Vaccination and challenge of mice

All dosing information for SAM RNA in these studies refers to the amount of RNA injected. Eight- to 12-week-old BALB/c mice (10 per group) were immunized by intramuscular injection of 1.5 or 15 μg of SAM (CNE) vaccine at days 0 and 21. For DNA vaccination, mice were injected with 50 μg of VRC5283 DNA followed by electroporation at days 0 and 21 (BTX AgilePulse, Holliston, MA). Sera were collected at day 0 before the first immunization, day 14, and day 35, binding antibody titers were determined by enzyme-linked immunosorbent assay (ELISA), and neutralizing antibody titers were determined by RVP neutralization assay as described below. At day 49, mice were challenged with 100 FFUs of Puerto Rican ZIKV strain PRVABC59 by intraperitoneal administration. At day 3 after challenge, sera were collected, and viral loads were determined by qRT-PCR analysis.

Vaccination and challenge of NHPs

Rhesus macaques (eight animals per group) were randomized by sex, age, and body weight and immunized by intramuscular injection with 4 mg of VRC5283 DNA vaccine using a needle-free PharmaJet device (Golden, CO) or with 75 μg of SAM vaccine or PBS control by needle and syringe at days 0 and 28. Immunized animals were challenged by subcutaneous injection with 1000 FFUs of ZIKV PRVABC59 at day 56. Blood samples were collected weekly for analysis of total binding antibody titers by ELISA and neutralizing antibody titers by RVP neutralization assay. Blood samples were also collected on days 3, 4, 5 and 7 after challenge for determination of viral load by qRT-PCR analysis.

Particle-based anti-ZIKV total binding antibody ELISA

Partially purified ZIKV SVPs produced by transfection of plasmid VRC5283 in HEK293F cells (2 μg/ml) were added to 96-well Nunc MaxiSorp plates and incubated at 4°C overnight. Serial dilutions of sera from immunized animals were added to the plates and incubated at room temperature for 1 hour. After washing, horseradish peroxidase (HRP)–conjugated goat anti-mouse IgG, Fcγ specific (Jackson ImmunoResearch Laboratories), was added to the plate, incubated at room temperature for 1 hour, and washed with PBS with Tween 20. The assay was developed using 3,3′,5′,5-tetramethylbenzidine HRP substrate (KPL, MD, USA), stopped by the addition of 0.5 M H2SO4, and then measured at 450 nm (SpectraMax Plus 384, Molecular Devices, CA, USA). The limit of confidence (LOC) is a reciprocal end point dilution of 30. Any values below the LOC were set at 1/2 LOC.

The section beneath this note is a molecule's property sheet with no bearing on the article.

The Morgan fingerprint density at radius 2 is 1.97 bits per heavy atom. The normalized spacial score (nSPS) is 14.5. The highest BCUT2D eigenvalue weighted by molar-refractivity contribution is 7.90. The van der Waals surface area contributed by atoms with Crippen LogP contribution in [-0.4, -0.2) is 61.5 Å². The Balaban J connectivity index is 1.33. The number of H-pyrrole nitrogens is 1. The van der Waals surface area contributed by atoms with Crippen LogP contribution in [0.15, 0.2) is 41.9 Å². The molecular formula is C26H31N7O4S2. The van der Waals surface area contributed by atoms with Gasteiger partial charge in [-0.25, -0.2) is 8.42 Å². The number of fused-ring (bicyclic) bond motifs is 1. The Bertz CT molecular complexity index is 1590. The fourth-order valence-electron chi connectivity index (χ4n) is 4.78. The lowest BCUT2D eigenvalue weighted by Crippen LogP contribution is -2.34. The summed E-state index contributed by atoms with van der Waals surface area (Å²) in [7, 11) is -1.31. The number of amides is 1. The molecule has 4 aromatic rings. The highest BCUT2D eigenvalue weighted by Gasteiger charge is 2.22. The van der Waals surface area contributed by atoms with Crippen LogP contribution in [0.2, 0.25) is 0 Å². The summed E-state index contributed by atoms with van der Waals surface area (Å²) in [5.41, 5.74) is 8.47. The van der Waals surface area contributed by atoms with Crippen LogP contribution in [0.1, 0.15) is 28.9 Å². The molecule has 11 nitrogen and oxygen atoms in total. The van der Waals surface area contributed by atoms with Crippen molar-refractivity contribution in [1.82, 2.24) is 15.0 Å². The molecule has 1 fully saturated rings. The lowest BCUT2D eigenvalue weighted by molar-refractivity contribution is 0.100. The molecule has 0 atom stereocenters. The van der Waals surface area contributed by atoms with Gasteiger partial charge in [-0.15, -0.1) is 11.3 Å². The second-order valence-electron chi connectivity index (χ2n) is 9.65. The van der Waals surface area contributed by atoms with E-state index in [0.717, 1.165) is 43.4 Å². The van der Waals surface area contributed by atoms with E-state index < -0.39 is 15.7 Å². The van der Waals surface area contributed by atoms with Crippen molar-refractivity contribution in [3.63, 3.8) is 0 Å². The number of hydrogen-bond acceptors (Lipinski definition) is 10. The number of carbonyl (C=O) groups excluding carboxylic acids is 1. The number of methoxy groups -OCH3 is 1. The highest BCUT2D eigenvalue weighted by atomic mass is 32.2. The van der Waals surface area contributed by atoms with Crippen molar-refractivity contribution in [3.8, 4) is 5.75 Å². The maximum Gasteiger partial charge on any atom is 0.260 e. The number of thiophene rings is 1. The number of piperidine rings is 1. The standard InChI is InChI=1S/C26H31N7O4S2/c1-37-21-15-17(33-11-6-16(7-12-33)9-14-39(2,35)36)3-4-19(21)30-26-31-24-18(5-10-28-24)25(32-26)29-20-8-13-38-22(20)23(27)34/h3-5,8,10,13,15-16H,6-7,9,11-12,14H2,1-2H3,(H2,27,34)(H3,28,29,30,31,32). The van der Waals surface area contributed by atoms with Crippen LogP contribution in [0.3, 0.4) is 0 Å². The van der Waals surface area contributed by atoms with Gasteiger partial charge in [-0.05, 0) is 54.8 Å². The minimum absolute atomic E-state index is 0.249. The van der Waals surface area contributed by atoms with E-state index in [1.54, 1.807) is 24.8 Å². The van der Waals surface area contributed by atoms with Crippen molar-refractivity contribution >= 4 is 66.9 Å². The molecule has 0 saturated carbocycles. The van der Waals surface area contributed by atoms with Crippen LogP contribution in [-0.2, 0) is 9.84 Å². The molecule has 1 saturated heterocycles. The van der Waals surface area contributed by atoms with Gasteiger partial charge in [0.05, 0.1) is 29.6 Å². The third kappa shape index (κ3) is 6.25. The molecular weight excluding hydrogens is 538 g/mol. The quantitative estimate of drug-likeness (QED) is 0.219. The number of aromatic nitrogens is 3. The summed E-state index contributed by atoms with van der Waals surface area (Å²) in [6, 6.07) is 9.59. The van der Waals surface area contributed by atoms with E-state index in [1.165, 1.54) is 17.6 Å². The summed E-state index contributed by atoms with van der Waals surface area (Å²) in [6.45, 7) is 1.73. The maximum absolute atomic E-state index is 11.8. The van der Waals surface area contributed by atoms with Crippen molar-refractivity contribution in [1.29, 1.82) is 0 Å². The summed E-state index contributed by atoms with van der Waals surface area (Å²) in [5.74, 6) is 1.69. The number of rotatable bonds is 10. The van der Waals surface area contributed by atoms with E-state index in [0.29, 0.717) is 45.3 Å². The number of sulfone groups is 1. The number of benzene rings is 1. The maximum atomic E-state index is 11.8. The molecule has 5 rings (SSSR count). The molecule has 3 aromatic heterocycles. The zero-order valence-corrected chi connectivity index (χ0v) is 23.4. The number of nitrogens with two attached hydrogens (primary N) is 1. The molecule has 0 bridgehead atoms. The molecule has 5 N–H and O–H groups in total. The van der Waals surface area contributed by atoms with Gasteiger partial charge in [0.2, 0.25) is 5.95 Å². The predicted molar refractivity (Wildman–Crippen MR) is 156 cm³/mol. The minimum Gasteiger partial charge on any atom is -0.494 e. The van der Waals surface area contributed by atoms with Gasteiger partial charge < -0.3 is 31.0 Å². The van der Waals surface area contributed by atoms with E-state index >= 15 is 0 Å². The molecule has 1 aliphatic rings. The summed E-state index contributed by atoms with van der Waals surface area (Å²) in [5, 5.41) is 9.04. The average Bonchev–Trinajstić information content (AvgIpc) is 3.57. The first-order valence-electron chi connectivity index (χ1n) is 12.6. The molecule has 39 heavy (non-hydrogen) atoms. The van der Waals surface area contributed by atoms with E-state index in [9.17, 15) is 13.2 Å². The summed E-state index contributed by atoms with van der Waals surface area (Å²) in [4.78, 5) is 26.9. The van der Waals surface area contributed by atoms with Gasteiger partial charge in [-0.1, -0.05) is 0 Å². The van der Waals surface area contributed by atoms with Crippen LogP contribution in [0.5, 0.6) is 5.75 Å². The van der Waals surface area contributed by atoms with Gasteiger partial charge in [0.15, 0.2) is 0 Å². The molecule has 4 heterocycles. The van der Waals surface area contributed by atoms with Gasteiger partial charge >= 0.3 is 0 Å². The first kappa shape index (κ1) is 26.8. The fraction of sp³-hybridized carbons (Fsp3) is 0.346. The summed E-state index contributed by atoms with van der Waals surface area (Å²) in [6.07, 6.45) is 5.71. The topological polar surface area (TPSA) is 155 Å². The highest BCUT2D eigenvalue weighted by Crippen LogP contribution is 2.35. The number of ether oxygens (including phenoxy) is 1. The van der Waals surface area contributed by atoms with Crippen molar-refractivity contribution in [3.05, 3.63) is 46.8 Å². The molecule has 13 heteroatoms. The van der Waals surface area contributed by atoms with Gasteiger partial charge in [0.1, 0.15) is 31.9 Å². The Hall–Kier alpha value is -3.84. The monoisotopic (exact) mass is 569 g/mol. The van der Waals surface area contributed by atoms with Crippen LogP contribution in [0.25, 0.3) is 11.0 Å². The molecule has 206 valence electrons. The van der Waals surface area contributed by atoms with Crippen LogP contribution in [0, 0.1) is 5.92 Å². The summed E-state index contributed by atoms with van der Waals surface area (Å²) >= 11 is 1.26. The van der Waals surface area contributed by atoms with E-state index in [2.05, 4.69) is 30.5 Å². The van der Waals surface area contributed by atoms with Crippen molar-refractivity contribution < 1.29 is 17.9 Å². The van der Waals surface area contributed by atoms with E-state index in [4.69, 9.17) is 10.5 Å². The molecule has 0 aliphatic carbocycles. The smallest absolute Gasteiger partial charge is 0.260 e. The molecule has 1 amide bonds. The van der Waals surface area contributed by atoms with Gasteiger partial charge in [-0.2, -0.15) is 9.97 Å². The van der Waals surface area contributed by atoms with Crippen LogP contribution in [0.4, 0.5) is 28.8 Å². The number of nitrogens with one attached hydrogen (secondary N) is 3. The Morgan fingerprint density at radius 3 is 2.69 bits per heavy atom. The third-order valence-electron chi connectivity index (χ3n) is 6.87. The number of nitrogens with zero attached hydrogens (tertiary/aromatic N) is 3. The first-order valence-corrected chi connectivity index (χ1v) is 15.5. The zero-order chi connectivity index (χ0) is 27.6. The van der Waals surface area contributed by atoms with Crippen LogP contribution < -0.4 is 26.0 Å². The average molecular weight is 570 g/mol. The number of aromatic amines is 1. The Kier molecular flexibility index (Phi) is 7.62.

Neutralizing antibody assay

ZIKV RVP neutralization assays were performed as previously described (33). Briefly, RVPs were produced by complementation of a green fluorescent protein (GFP)–expressing West Nile virus lineage II subgenomic replicon with the ZIKV C-prM-E structural genes from strain H/PF/2013 (44). RVPs were titered and then sufficiently diluted in neutralization assays to ensure antibody excess at informative points on the dose-response curves. The diluted RVPs were incubated with serial dilutions of mouse or macaque sera in technical duplicates at 37°C for 1 hour to allow for steady-state binding, followed by infection of Raji cells expressing the flavivirus attachment factor DC-SIGNR (Raji-DCSIGNR). The number of infected GFP-positive cells was determined by flow cytometry 24 to 48 hours later. The resulting data were analyzed by nonlinear regression analysis with a variable slope to determine the dilution of sera required for half-maximal neutralization of infection (EC50 titer) (Prism 6 software; GraphPad). The initial dilution of sera (1:60; based on the final volume of RVPs, cells, and sera) was set as the LOC. Neutralization titers predicted as <60 were reported as a titer of 30 (1/2 the LOC). All measurements represent the average of at least two independent experiments.

Quantitative real-time PCR